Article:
Paul MacNeill- Against the tide

No one should be surprised that Trudeau Liberals caved on a promise to protect Canada’s supply management system, which allows dairy, poultry and egg producers to earn a living, just modestly above the cost of production. When you crack open a door to a bully, eventually it will be blown wide open.

And that is where Canada stands after agreeing to terms with the Trump administration on a new North American free trade agreement as we potentially sacrifice a cornerstone of the rural economy to protect Ontario’s auto sector.

This should surprise no one. With the exception of Atlantic Canada, the Trudeau caucus is largely urban. It’s where the votes are. Winning improved access to the Canadian market was a key US demand, despite it already boasting a $425 million dairy budget surplus with us.

When President Trump repeatedly targeted dairy with his fiery, misinformed rhetoric there was little to stop the inevitable, save walking away from NAFTA altogether. Trudeau could have called Trump’s bluff, called a snap election and fought it on the grounds of needing a national mandate. The US Congress would be unlikely to sign off on a new deal that did not include us, so the pressure of an immediate deadline would be removed.

The prime minister did not have the courage for what would be an admittedly high stakes gamble. So now we are all left with the impact of the new deal.

No politician should have been surprised that angry dairy farmers showed up to Pooles Corner where Agriculture Minister Lawrence MacAulay was trying to announce $3.5 million in road construction funding with the province last week. As minister responsible for the supply management system, MacAulay will wear whatever Canadian negotiators agree to even though he had precious little, if anything to do, with dictating terms.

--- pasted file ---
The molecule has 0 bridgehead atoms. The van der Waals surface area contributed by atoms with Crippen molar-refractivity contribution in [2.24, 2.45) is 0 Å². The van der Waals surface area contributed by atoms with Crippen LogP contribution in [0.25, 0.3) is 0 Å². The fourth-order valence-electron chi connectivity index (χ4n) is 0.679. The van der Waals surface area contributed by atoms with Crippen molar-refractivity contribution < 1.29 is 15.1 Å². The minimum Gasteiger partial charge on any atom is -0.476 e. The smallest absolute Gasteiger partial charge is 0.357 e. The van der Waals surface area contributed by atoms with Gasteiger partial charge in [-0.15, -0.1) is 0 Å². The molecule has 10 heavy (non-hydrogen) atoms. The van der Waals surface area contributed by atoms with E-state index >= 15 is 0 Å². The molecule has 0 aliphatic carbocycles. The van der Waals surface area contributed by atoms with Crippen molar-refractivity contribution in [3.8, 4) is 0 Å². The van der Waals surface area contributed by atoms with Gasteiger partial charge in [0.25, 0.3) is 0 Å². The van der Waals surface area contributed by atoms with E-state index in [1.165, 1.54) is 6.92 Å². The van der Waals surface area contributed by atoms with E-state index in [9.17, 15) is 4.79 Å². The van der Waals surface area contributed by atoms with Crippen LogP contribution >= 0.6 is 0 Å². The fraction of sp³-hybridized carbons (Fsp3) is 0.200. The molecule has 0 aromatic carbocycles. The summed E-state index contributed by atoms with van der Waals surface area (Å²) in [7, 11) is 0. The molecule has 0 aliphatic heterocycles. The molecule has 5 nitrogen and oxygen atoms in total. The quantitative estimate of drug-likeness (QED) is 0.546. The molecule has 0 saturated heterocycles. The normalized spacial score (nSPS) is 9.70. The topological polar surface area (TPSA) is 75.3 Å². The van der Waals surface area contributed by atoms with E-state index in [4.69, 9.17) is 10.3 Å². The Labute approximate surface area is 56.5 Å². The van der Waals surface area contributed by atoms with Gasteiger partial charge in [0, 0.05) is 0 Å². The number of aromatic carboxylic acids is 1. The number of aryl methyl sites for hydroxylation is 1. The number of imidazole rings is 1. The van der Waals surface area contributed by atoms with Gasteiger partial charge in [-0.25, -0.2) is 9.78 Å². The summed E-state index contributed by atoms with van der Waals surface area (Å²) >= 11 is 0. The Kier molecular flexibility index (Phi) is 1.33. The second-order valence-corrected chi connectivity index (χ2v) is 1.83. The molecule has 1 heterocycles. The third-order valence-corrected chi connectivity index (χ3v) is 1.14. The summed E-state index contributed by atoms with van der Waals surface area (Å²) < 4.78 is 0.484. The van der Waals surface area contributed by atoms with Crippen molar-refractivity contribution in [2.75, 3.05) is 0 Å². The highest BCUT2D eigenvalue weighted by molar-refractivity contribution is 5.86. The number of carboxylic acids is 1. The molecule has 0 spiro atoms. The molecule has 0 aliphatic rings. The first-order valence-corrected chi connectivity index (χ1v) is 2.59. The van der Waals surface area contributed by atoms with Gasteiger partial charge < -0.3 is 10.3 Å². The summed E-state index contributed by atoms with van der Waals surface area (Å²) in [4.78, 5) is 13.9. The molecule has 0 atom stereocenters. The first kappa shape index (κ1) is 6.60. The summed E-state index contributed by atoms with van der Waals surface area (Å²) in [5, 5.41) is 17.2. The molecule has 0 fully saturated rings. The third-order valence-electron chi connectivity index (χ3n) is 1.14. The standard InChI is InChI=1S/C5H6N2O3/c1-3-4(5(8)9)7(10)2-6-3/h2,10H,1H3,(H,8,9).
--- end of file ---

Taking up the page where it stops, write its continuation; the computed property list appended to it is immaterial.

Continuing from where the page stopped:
The raucous dairy rally was predictable. Whoever thought celebrating such a modest amount of government spending was a good idea in the aftermath of ink drying on NAFTA 2.0 probably should find a new line of work.

Farmers are rightfully scared. No one really knows the impact increased American access will have on local producers. They made their point, strongly, while sheepish politicians tried to ignore the chaos around them.

The reality of NAFTA 2.0 is tariffs on aluminium and steel remain. A clause within the agreement gives the US a de facto veto over any future Canadian trade agreement with China. Is an agreement at any cost – present and future – with Donald Trump worth it?

Not an easy question. Every day Canada conducts billions of dollars worth of business in the US. We can’t simply ignore that. Those, such as federal Tories, who claim they could have negotiated a better deal are ignoring reality or are politically naive. Or both.

There is nothing normal about this moment in time.

A US President has made lying normal.

He has made bullying normal.

He has made voodoo economics (to borrow a term from the Ronald Reagan era) normal.

He has made hate and anger normal.

He has taken the norms of diplomacy and basic human decency and thrown them in the gutter.

But we all have small ways to fight back.

We can continue to buy local dairy and eggs and poultry and celebrate how these industries help build our province.

We can resolve not to be dragged into the gutter where belittling those that oppose us is standard operating practice.

And we can live in hope that this new normal is but an angry blip in time.

Paul MacNeill is Publisher of Island Press Limited. He can be contacted at paul@peicanada.com

Recommended for you

(0) comments

Welcome to the discussion.

Keep it Clean. Please avoid obscene, vulgar, lewd, racist or sexually-oriented language.
PLEASE TURN OFF YOUR CAPS LOCK.
Don't Threaten. Threats of harming another person will not be tolerated.
Be Truthful. Don't knowingly lie about anyone or anything.
Be Nice. No racism, sexism or any sort of -ism that is degrading to another person.
Be Proactive. Use the 'Report' link on each comment to let us know of abusive posts.
Share with Us. We'd love to hear eyewitness accounts, the history behind an article.